Once, UKIPers were adamant that if Britain left the EU then they would disband. It would be mission accomplished. Now, privately at least, they say the opposite – leaving the EU is just one condition necessary to build a UKIP Britain. Where once they sought to put control of our borders, trade, fisheries and other policies back in the hands of a democratically elected government in Westminster, now they have very fixed views of how those powers ought to be used once they are regained – and UKIP intends to have its say on the matter.

That’s a symptom of developing a distinct world view. It’s also, more cynically, in the interests of those who have become professional politicians at the head of the “People’s Army”. How many of UKIP’s MEPs and advisers want to hang up their swords in 2017 and go back to what they were doing before? Or, horror of horrors, reintegrate with the “LibLabCon” that they have so fervently denounced once Britain is self-governing again? Not many.

Changing their character, views and objectives so fundamentally has, inevitably, changed UKIP’s behaviour, too. After years of calling for the main parties to promise an In/Out referendum, now one is promised they choose not only to say they don’t trust it, but to argue that they don’t care – that their new demand is that UKIP replaces the “legacy parties” outright.

Stopping a referendum

In case it wasn’t clear that an opportunity to leave the EU is no longer sufficient, they openly aim to harm the best chances of it coming to pass.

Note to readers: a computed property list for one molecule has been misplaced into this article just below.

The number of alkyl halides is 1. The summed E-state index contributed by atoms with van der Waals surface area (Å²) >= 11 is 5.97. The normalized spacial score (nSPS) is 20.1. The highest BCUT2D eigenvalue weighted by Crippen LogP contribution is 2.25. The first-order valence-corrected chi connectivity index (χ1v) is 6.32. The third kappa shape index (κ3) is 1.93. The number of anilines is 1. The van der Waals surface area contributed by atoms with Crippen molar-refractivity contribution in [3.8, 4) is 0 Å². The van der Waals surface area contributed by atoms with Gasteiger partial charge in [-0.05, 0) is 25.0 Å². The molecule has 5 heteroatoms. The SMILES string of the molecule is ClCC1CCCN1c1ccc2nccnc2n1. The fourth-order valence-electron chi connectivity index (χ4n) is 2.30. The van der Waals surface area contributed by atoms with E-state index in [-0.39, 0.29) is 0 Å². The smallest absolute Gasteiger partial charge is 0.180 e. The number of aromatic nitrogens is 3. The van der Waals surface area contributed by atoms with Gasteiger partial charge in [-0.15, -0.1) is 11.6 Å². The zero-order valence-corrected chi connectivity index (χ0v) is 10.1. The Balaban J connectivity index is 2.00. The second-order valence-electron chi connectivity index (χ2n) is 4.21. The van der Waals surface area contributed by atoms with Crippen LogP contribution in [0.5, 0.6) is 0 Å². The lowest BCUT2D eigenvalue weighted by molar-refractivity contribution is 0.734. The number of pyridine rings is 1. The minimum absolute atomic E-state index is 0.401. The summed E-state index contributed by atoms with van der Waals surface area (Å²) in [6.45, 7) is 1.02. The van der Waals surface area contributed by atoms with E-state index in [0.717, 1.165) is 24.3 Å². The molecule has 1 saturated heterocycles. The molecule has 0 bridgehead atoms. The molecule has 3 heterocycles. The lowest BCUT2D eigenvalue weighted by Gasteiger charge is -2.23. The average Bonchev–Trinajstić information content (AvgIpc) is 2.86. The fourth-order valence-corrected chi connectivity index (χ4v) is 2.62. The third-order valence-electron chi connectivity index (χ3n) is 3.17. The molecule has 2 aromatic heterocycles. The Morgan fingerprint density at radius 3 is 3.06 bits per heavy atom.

We know that UKIP is actively working to prevent a Conservative majority government, for example, despite the fact that such a government would produce the In/Out referendum that they (and I) have asked for.

Various smokescreens are deployed to justify this hypocrisy:

  • Labour and the Lib Dems will promise a referendum, too. Farage confidently predicted that pressure from UKIP would force all the main parties to back a referendum, so harming the Conservatives wouldn’t matter. That hasn’t happened and shows no sign of doing so – and yet UKIP still cling to the line.
  • “Cameron can’t be trusted to keep to his promise”. This site has expressed its frustration at unfulfilled pledges in the past, but the central importance of the in/out referendum is now such that even if the Prime Minister wanted to do so, his MPs would defenestrate him if he even tried to back out – a fact Douglas Carswell and others surely know.